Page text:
PROCESS CONDlTIONS The process of the invention comprises intimately contacting the trimethylamine and carbon monoxide reactants in the presence of a catalyst. No special precautions are required with regard to the reaction mixture components and commercially available grades of these materials of reasonable purity are satisfactory. The method of reactant contacting is not material and in one modification the process is conducted in a continuous manner as by contacting the reactants and catalyst during passage through a tubular reactor. In a second modification, the reaction is conducted in a batchwise manner in an autoclave or similar pressure reactor. In such a modification one reactant may be added to the other in increments although it is equivalently useful to initially charge the entire amounts of reactants and catalyst to the reactor as by charging the trimethylamine and catalyst and pressurizing the reactor with carbon monoxide prior to raising the reaction mixture temperature to the desired level. The reaction temperature is not critical and temperatures from about 175 C. to about 275 C. are satisfactory with the temperature range from about 200 C. to about 250 C. being preferred. The precise 3,407,231 Patented Oct. 22, 1968 reaction pressure will depend in part upon the reaction temperature employed. In a typical procedure the reactor is pressurized with carbon monoxide at ambient temperature and the reaction mixture is heated to thedesired reaction temperature. The initial carbon monoxide pressure inside the reactor will increase accordingly; Within the suitable temperature range, carbon monoxide pressures from about 1000 p.s.i.g. to about 6000 ps.i.g. are satisfactory with best results being obtained when a carbon monoxide pressure from about 1500 p.s.i.g. to about 2500 p.s.i.g. at reaction temperature is utilized.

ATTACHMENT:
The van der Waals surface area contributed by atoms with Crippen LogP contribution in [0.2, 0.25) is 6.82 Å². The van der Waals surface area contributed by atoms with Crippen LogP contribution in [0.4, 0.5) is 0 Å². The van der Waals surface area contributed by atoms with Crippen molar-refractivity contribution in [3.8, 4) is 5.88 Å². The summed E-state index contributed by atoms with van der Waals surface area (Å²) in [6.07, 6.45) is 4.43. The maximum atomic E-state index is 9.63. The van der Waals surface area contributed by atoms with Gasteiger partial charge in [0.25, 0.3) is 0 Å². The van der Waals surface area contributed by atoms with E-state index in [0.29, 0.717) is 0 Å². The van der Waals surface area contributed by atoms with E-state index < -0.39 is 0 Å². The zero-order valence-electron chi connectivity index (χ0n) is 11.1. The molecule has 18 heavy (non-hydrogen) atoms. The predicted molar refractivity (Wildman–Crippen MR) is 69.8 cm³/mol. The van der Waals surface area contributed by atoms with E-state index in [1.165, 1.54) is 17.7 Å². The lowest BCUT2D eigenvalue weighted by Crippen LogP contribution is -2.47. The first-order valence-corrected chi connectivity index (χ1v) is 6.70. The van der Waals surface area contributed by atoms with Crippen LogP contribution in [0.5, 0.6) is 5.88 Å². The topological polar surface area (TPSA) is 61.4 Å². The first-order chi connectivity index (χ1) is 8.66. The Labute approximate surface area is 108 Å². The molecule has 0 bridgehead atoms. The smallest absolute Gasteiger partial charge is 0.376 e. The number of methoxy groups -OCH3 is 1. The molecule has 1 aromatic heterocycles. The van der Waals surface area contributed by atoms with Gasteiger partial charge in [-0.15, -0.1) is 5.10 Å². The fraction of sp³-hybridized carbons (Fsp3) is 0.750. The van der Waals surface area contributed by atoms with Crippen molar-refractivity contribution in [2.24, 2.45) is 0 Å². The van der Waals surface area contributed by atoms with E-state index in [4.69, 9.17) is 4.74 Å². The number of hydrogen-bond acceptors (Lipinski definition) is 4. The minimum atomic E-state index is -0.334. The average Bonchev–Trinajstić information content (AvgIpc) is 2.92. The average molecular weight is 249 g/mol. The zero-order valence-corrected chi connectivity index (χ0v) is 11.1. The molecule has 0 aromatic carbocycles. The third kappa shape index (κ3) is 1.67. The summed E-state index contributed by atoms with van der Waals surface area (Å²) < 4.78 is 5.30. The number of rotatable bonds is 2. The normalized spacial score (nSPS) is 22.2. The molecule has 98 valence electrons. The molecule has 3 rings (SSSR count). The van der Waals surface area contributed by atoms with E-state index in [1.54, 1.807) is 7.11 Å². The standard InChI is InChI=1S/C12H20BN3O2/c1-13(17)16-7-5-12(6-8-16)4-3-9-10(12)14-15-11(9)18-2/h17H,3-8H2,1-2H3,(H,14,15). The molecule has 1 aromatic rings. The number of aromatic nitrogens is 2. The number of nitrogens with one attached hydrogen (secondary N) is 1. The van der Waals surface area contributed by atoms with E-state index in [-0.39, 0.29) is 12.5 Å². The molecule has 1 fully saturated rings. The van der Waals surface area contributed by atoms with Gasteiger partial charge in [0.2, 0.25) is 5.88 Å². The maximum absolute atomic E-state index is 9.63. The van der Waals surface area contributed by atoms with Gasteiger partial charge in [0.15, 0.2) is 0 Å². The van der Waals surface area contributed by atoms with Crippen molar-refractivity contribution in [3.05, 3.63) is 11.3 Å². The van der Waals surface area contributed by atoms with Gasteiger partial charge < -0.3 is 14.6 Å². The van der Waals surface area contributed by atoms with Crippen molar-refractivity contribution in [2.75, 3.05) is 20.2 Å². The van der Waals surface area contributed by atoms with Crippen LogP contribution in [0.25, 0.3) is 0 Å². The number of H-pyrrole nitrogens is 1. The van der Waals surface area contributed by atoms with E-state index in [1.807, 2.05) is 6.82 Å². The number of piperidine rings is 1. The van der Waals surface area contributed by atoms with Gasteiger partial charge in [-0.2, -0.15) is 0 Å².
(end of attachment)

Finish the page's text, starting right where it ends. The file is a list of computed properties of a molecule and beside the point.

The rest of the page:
The presence in the reaction mixture of an inert diluent appears to provide no detrimental effect and, if desired, inert normally-liquid diluents such as hydrocarbons free from aliphatic unsaturation, e.g., hexane, heptane, cyclohexane, decane, benzene, toluene, tetrahydronaphthalene and the like, or inert normally-gaseous diluents such as nitrogen, argon or helium may be utilized. However, no apparent advantages arise through the use of a reaction diluent and in the preferred modification the reaction mixture consists essentially of the trimethylamine and carbon monoxide reactants and the dicobalt octacarbonyl catalyst. It is required that the reaction be conducted in an essentially inert atmosphere and the presence of substantial quantities of reactive materials such as oxygen, hydrogen, water and the like is preferably avoided.